#379 BILL WITHERS HELLO LIKE BEFORE

#379

BILL WITHERS

HELLO LIKE BEFORE

Like a lot of people, I first heard Bill Withers in the summer of 1972 when his first big hit song “Ain’t No Sunshine (When She’s Gone)” was playing–once an hour, every hour, so it seemed–all over the country. Withers had written the song when he moved from Slab Fork, West Virginia to Los Angeles, hoping for a big break in the music business. The song was kind of a homesick lament for the tight-knit qualities of his hometown where everyone knew and cared for everyone else. In Los Angeles, he was living in even more dirt-poor and much more impersonal conditions than he had back in West Virginia.

“Ain’t No Sunshine” was a tremendous success. Withers had two follow-up hits, “Lean On Me” and “Just the Two of Us”, both of which won Grammys as the Best Rhythm and Blues songs of the year. “Just the Two of Us” was also a Grammy Record of the Year.

I loved all three of these songs. Withers (b. 1938) had a way of delivering the lyrics of his songs as one who has really lived them. Slab Fork, a small coal-mining town, can hardly be found on a map of West Virginia. Born with a severe stutter, Withers grew up there. His father died when he was 13. In order to escape the misery of his childhood—as well as simply get by financially—Withers enlisted in the navy at 18. He served for nine years. And with just $250 in his pocket, he left the navy and made his way to LA, hoping—like many another aspiring artist—to make it.

When his audition tape was favorably received at Sussex Records, he refused to quit his job as a furniture assembler, not trusting the music business to offer him a successful life.

But he was definitely wrong about that. Withers not only wrote his own songs, but he wrote for other artists and performed with them as well—Gladys Knight, James Brown, Etta James, and BB King among them. Withers released a new album just about every year until the mid-1980’s. But he (rightfully) felt he was being exploited by Columbia Records (who he signed with when Sussex Records folded) and he simply left the music business in 1985.

Interestingly, Withers said that finding musical success later in life than most, at 32, he was just a regular guy who had a life before the music, so he did not feel an inherent need to keep recording once he fell out of love with the industry. He has also stated that he does not miss touring and performing live and does not regret leaving music behind. His records—and his song-writing—still continue to garner awards, however. And Withers never lost the respect accorded to him by other performing musicians.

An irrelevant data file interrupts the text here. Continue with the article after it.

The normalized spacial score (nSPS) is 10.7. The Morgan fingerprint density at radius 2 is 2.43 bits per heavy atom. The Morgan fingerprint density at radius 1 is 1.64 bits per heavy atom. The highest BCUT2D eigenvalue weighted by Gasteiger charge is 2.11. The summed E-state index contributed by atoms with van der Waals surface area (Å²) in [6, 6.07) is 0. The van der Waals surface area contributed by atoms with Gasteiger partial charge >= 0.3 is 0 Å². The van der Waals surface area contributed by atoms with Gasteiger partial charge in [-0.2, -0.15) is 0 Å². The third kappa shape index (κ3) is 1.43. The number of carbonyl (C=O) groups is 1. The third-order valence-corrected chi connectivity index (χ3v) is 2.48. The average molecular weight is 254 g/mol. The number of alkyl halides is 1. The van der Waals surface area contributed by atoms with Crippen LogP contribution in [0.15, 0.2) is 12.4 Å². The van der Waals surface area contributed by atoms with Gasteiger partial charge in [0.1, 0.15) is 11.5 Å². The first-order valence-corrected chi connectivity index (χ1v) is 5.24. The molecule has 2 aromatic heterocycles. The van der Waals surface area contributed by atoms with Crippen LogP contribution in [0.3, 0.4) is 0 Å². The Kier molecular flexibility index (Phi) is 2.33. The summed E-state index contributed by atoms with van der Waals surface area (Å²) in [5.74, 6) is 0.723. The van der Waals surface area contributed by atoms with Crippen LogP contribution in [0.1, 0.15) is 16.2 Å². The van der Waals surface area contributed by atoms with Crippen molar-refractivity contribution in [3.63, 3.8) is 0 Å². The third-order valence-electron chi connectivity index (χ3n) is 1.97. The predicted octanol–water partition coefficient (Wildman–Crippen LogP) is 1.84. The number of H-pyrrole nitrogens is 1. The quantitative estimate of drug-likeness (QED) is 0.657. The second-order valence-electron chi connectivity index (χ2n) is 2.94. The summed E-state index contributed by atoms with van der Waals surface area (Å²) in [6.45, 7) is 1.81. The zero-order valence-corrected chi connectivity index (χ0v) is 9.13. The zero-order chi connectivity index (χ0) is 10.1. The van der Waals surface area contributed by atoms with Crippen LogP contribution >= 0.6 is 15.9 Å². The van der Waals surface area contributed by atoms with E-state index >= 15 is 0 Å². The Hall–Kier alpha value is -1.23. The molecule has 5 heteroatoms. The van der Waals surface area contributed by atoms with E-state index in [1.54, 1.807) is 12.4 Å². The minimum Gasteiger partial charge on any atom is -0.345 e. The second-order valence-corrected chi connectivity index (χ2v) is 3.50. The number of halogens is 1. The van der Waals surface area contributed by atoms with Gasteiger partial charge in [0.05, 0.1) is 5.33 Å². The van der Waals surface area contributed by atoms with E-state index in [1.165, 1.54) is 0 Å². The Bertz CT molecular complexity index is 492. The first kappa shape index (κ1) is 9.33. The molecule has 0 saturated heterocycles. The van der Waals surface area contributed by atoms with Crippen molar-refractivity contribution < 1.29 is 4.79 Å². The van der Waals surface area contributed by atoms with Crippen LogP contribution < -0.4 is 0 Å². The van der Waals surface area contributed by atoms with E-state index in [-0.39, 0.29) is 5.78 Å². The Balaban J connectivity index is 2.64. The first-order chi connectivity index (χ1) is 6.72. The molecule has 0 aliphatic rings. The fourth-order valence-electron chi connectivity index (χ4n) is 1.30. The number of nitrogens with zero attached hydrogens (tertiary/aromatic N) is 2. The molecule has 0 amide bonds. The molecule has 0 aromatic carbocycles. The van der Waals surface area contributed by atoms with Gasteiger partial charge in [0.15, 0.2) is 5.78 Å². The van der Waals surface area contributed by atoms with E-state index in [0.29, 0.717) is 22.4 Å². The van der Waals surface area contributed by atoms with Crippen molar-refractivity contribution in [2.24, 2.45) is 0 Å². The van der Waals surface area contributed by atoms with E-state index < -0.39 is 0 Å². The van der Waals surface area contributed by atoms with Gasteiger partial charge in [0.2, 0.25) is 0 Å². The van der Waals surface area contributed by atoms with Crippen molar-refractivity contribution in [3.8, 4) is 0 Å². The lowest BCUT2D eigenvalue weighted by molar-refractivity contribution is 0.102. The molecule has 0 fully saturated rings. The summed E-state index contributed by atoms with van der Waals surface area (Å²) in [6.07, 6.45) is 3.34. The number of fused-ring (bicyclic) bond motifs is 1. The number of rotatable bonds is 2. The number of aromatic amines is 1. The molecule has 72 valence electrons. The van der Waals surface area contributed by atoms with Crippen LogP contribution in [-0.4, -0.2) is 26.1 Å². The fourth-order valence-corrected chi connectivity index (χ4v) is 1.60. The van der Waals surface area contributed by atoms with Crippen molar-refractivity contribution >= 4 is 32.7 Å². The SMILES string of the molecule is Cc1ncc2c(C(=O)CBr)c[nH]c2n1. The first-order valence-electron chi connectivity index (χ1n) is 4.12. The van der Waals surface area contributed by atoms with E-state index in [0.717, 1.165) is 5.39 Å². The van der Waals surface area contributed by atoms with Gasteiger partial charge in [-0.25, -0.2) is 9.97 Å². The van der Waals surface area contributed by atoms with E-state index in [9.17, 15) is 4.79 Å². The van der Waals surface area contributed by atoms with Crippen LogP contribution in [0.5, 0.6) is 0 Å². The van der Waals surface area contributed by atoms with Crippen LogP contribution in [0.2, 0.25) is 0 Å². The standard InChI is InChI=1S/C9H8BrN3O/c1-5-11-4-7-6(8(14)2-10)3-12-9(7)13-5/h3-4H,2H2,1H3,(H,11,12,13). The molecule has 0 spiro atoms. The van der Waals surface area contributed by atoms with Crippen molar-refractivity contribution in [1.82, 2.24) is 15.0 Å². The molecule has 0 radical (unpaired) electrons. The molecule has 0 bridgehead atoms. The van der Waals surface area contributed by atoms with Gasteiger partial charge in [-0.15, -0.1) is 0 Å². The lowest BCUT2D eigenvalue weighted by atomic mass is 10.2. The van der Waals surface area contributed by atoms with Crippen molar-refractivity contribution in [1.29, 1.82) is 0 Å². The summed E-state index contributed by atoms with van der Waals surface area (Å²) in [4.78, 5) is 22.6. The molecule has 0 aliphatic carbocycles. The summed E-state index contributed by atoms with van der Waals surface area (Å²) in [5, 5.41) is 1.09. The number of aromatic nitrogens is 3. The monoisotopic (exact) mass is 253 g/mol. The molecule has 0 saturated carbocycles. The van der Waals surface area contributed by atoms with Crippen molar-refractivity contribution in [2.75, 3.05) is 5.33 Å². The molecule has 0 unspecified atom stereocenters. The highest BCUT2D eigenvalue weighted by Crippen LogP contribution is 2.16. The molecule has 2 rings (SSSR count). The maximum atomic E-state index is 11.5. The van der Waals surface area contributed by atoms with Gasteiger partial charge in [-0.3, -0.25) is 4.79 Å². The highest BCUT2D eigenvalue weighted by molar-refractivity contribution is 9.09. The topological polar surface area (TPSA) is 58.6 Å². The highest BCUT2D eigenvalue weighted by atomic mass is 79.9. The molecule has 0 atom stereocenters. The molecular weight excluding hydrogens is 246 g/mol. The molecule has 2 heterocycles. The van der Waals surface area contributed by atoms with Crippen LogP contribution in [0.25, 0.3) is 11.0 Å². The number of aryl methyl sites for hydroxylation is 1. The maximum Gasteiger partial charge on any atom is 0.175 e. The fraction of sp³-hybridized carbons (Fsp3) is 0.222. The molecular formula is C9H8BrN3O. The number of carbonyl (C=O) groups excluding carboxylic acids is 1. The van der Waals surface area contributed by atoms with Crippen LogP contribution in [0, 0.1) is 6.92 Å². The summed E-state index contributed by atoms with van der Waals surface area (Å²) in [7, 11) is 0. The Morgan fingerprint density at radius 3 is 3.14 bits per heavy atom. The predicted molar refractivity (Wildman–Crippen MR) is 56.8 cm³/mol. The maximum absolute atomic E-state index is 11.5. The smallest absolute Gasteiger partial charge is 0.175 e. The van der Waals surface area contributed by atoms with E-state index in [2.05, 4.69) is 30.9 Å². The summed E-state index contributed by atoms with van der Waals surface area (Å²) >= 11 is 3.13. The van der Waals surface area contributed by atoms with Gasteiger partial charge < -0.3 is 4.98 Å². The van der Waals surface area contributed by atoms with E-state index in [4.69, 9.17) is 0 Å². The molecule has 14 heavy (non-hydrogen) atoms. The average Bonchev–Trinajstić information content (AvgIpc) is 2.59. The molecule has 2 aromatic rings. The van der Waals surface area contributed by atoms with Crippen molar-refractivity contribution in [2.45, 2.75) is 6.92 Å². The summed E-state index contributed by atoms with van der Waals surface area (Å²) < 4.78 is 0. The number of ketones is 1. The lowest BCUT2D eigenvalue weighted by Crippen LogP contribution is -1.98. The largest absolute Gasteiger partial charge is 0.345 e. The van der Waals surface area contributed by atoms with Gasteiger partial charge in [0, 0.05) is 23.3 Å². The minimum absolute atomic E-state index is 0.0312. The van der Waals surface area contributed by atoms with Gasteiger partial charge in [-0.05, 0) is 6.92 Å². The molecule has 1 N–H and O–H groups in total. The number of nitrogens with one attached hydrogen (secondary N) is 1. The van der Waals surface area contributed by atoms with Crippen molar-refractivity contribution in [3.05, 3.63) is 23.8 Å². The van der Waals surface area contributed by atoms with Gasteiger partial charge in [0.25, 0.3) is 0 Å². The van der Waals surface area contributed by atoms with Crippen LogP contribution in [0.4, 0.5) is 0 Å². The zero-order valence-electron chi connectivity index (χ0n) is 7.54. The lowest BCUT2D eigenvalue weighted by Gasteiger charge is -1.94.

It would feel good to link here to “Ain’t No Sunshine” or “Lean On Me.” I love those songs. But there is another Bill Withers song that did not achieve that level of notoriety, although it really should have. And that is “Hello Like Before.” Released as a track on Withers’ Making Music album, it is an example of wonderful song-writing as performing—proving the dictum that, very often, the best performer of a song-writer’s songs is the song-writer himself.

The lyrics of “Hello” are about a man who unexpectedly encounters a woman he knew intimately, and all the old feelings come rushing back. Reading the listener comments section of any of the YouTube postings of “Hello Like Before” gives an idea of the strength of attachment that many people have for “Hello.”

It is a mellow song, performed well, so meaningfully, and it just fades away…

A “hello” like before…
I’d never come here
If I’d known that you were here
I must admit though
That’s it’s nice to see you, dear
You look like you’ve been doing well

A “hello” like before
I hope we’ve grown
‘Cause we were only children then
For laughs I guess we both can say
‘I knew you when’
But then again, that’s kiss and tell

Hello like before
I guess it’s different
‘Cause we know each other now
I guess I’ve always known
We’d meet again somehow
So that it might as well be now

Hello like before
I hope we’ve grown
‘Cause we were only children then
For laughs I guess we both can say
‘I knew you when’
But then again, that’s kiss and tell

Hello like before
I guess it’s different
‘Cause we know each other now
I guess I’ve always known
We’d meet again somehow
So that it might as well be now

Pics are Bill Withers and the coal-mining town he grew up in.

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